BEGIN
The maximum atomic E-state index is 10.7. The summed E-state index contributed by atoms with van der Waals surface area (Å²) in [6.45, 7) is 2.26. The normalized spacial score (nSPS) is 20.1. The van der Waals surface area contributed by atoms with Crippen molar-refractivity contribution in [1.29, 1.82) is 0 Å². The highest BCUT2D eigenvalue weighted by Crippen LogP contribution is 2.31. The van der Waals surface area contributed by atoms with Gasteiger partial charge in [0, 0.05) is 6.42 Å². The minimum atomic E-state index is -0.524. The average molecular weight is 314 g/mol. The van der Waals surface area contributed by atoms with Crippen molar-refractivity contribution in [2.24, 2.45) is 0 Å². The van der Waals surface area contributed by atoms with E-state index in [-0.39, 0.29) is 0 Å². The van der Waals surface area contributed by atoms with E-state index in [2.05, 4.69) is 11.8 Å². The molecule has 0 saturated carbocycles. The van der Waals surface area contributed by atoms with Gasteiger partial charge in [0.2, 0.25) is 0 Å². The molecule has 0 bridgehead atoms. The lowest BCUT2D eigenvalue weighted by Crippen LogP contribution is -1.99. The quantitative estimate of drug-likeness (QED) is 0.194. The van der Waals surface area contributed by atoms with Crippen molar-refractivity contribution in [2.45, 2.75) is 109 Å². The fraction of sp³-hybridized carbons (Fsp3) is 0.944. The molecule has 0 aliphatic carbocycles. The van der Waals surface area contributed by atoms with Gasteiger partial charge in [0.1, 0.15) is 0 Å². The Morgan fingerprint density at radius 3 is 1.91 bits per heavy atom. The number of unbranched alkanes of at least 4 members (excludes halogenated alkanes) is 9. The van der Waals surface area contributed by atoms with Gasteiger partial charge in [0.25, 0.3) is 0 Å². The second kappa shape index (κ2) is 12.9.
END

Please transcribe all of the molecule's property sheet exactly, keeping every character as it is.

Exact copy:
The maximum atomic E-state index is 10.7. The summed E-state index contributed by atoms with van der Waals surface area (Å²) in [6.45, 7) is 2.26. The normalized spacial score (nSPS) is 20.1. The van der Waals surface area contributed by atoms with Crippen molar-refractivity contribution in [1.29, 1.82) is 0 Å². The highest BCUT2D eigenvalue weighted by Crippen LogP contribution is 2.31. The van der Waals surface area contributed by atoms with Gasteiger partial charge in [0, 0.05) is 6.42 Å². The minimum atomic E-state index is -0.524. The average molecular weight is 314 g/mol. The van der Waals surface area contributed by atoms with Crippen molar-refractivity contribution in [2.24, 2.45) is 0 Å². The van der Waals surface area contributed by atoms with E-state index in [-0.39, 0.29) is 0 Å². The van der Waals surface area contributed by atoms with E-state index in [2.05, 4.69) is 11.8 Å². The molecule has 0 saturated carbocycles. The van der Waals surface area contributed by atoms with Gasteiger partial charge in [0.2, 0.25) is 0 Å². The molecule has 0 bridgehead atoms. The lowest BCUT2D eigenvalue weighted by Crippen LogP contribution is -1.99. The quantitative estimate of drug-likeness (QED) is 0.194. The van der Waals surface area contributed by atoms with Crippen molar-refractivity contribution in [2.45, 2.75) is 109 Å². The fraction of sp³-hybridized carbons (Fsp3) is 0.944. The molecule has 0 aliphatic carbocycles. The van der Waals surface area contributed by atoms with Gasteiger partial charge in [0.1, 0.15) is 0 Å². The Morgan fingerprint density at radius 3 is 1.91 bits per heavy atom. The number of unbranched alkanes of at least 4 members (excludes halogenated alkanes) is 9. The van der Waals surface area contributed by atoms with Gasteiger partial charge in [0.25, 0.3) is 0 Å². The second kappa shape index (κ2) is 12.9.